Fury, Wilder trilogy fight may hold in China

first_imgTyson Fury against Deontay Wilder could be heading to the Chinese gambling mecca of Macau.The third fight between the heavyweight pair was pencilled in for Las Vegas on July 18 before the coronavirus pandemic. But with fears growing mass gatherings will be banned in the US and UK until next year, the trilogy clash could now be heading to the “Las Vegas of Asia” in November or December.Fury’s UK promoter Frank Warren revealed over the weekend that there is interest from a Far East territory in hosting the fight.Daily Star Sport understands that has come from Macau and those involved in the fight are awaiting an official offer.The financial deal will have to be at least an eight-figure one to tempt the organisers into bringing the bout to the region.But concerns have been growing about the loss of revenue if Fury and Wilder was staged behind closed doors in the US should crowds be banned until 2021. Fury’s seventh-round stoppage win over Wilder to win the WBC title took in £13.8 million at the MGM Grand Garden Arena gate.That broke the record for a heavyweight fight in Las Vegas and was a huge chunk of the money earned for the fight.So now organisers are open to taking the bout on the road and, with China more likely to allow mass gatherings at sporting events before the US and UK, they have made an initial move.Fury’s US promoter Bob Arum informed Warren of the interest late last week.Arum has staged fights in Macau before as he took Manny Pacquiao there to fight Brandon Rios and Chris Algieri in 2013 and 2014 respectively. The US promoter was also due to bring WBO and WBC light-welterweight champion Jose Ramirez against Viktor Postol to Hainan in China on February 1 before the virus shut down the country.Fury is contractually obliged to face Wilder in a third fight owing to the agreement before their second meeting on February 22.Wilder’s camp have dismissed any talk of taking a financial offer to step aside to allow Fury to take on WBA, IBF and WBO heavyweight champion Anthony Joshua next.So Fury’s team are keen to get the third Wilder fight on for this year despite the uncertainty around the sport due to coronavirus.RelatedPosts Tyson Fury to Anthony Joshua: Don’t risk fighting Usyk China waste treatment plant fined $16m for dumping untreated waste Anthony Joshua wants Tyson Fury, Wilder fight Tags: ChinaDeontay WilderLas VegasMacauTyson Furylast_img read more

Robinho gets off on right foot with hattrick that is value for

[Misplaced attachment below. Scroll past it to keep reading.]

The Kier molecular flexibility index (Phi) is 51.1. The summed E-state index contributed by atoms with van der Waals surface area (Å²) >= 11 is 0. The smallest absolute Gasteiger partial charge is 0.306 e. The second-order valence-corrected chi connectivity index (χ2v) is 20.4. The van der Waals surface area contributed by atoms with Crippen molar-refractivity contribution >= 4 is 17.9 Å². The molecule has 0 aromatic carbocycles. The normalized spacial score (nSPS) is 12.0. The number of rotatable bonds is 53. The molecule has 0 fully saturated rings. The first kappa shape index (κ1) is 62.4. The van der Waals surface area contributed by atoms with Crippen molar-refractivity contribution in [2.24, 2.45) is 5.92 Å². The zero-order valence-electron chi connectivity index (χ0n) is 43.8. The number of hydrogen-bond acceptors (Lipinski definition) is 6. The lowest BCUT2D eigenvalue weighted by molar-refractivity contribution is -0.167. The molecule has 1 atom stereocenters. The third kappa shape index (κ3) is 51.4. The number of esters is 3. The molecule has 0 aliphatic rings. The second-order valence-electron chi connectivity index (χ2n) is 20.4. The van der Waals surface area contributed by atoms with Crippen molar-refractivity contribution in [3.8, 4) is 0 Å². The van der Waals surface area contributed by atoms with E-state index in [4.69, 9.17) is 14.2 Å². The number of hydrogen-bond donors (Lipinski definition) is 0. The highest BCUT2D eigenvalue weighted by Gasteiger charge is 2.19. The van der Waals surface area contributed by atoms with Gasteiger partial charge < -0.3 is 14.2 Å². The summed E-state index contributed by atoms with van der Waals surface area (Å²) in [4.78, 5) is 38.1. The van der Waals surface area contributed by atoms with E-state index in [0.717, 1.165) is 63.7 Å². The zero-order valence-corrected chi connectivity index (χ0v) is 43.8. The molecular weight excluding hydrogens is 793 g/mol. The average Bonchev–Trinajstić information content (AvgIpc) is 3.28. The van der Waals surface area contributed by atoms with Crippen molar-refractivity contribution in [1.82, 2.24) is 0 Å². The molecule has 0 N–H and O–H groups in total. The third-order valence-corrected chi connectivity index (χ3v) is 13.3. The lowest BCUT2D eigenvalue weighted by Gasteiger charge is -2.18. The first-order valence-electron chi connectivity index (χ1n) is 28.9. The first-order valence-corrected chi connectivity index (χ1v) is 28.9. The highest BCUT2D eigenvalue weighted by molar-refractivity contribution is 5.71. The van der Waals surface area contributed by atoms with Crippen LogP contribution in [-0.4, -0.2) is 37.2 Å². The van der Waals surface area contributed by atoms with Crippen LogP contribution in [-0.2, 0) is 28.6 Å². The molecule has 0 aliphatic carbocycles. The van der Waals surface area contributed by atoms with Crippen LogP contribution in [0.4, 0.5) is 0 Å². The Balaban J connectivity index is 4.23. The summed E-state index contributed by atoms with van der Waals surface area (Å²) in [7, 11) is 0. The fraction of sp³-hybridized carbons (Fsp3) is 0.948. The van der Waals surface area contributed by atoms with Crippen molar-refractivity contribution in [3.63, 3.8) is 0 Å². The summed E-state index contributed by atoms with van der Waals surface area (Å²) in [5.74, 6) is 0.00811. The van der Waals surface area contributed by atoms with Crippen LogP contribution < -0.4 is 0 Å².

first_imgShares00 Robinho match reports Share on Twitter Sun 26 Oct 2008 20.01 EDT @DTguardian Share on Facebook First published on Sun 26 Oct 2008 20.01 EDT Share via Email Share on Facebook Topics Manchester City Robinho gets off on right foot with hat-trick that is value for money Premier Leaguecenter_img At £32.5m, with a weekly salary of £160,000, Robinho might have to pull up a few more trees before anyone at Manchester City can think of him as a bargain but if these things actually matter to the club’s new owners there can be no argument that their showpiece signing has thus far been value for money.In eight appearances since swapping Madrid for Manchester and becoming the most expensive player in English football, Robinho has now accumulated six goals, his hat-trick of right-footed finishes here yesterday making it a chastening experience for a Stoke City side that might have to learn one or two new tricks to go with Rory Delap’s torpedo-like throws.Delap’s speciality has become such a key part of Stoke’s artillery that their supporters have even adapted a strange little hands-in-the-air routine whenever he gets the chance to hurl the ball into the opposition penalty area. On this occasion, however, the tactic came up short as, after a bright opening, Tony Pulis’s side were bamboozled by some lovely one-touch passing football, with Robinho too elusive and too clever for the visiting defenders.”The crowd adore him, and rightly so,” Mark Hughes, the home manager, later reflected. “He was excellent – not just because of his goals but his football intelligence, his appreciation of where his team-mates were, where the opponents were and how best to hurt them. He had all that.”He was entitled to eulogise because, for Stoke, the damage could conceivably have been worse if their opponents had been more clinical during a second half in which they should really have emulated the six-goal drubbing they dished out to Portsmouth last month. Once he has put the match ball away as a souvenir, Robinho will reflect on two glorious but spurned opportunities to consolidate his new status as City’s leading scorer, while Shaun Wright-Phillips and Stephen Ireland both wasted one-on-ones against the visiting goalkeeper, Thomas Sorensen. Stoke, in fairness, looked threatening for pockets of the game and afterwards Pulis was restrained in his criticisms, pointing out they had 56% of possession. It was an unexpected statistic and, on reflection, Pulis will be dismayed about the time and space his defenders afforded not only Robinho but also City’s more unlikely hero, the 19-year-old Daniel Sturridge.Despite all Robinho’s repertoire, Sturridge laid on the game’s most impressive moment, in the 47th minute, when he set off on a marauding run before splitting the visiting defence with a beautifully weighted through-ball. Having beaten Sorensen with a confident shot, Robinho was quick to kneel down and pretend to shine the boots of his young accomplice. When the two players combined again in the 72nd minute, Robinho’s cool finishing produced a similar outcome. “They showed a fantastic understanding of each other’s game,” said Hughes.Sturridge had come on three minutes before the break after another 19-year-old, Ched Evans, suffered a knee injury. Both look outstanding prospects – as does the young goalkeeper Joe Hart who yesterday signed a new five-year deal -and Evans can also reflect on an important contribution when, on 14 minutes, Elano knocked the ball down to him from a Wright-Phillips cross. The teenager was in a shooting position and might have been tempted to have a go at goal himself but had the presence of mind to angle a pass into the path of Robinho, coming in from the left, and the former Real Madrid player did the rest with a crisp finish. Two months into the latest, most unorthodox, period of his career, Robinho has his first English exam this week. If he is as clever off the pitch as he is on it, he can expect to pass with distinction.Man of the match RobinhoThe biggest compliment that can be paid to the Brazilian is that he has been as good as City’s supporters had dared to hopeBest moment The confidence with which he put away his hat-trick goal Share on Messenger Share on LinkedIn Reuse this content Share on Pinterest Daniel Taylor at City of Manchester Stadium Premier League Share on Twitter Stoke City Share on WhatsApp Share via Email Robinho celebrates after scoring a hat-trick for Manchester City. Photograph: Alex Livesey/Getty Imageslast_img read more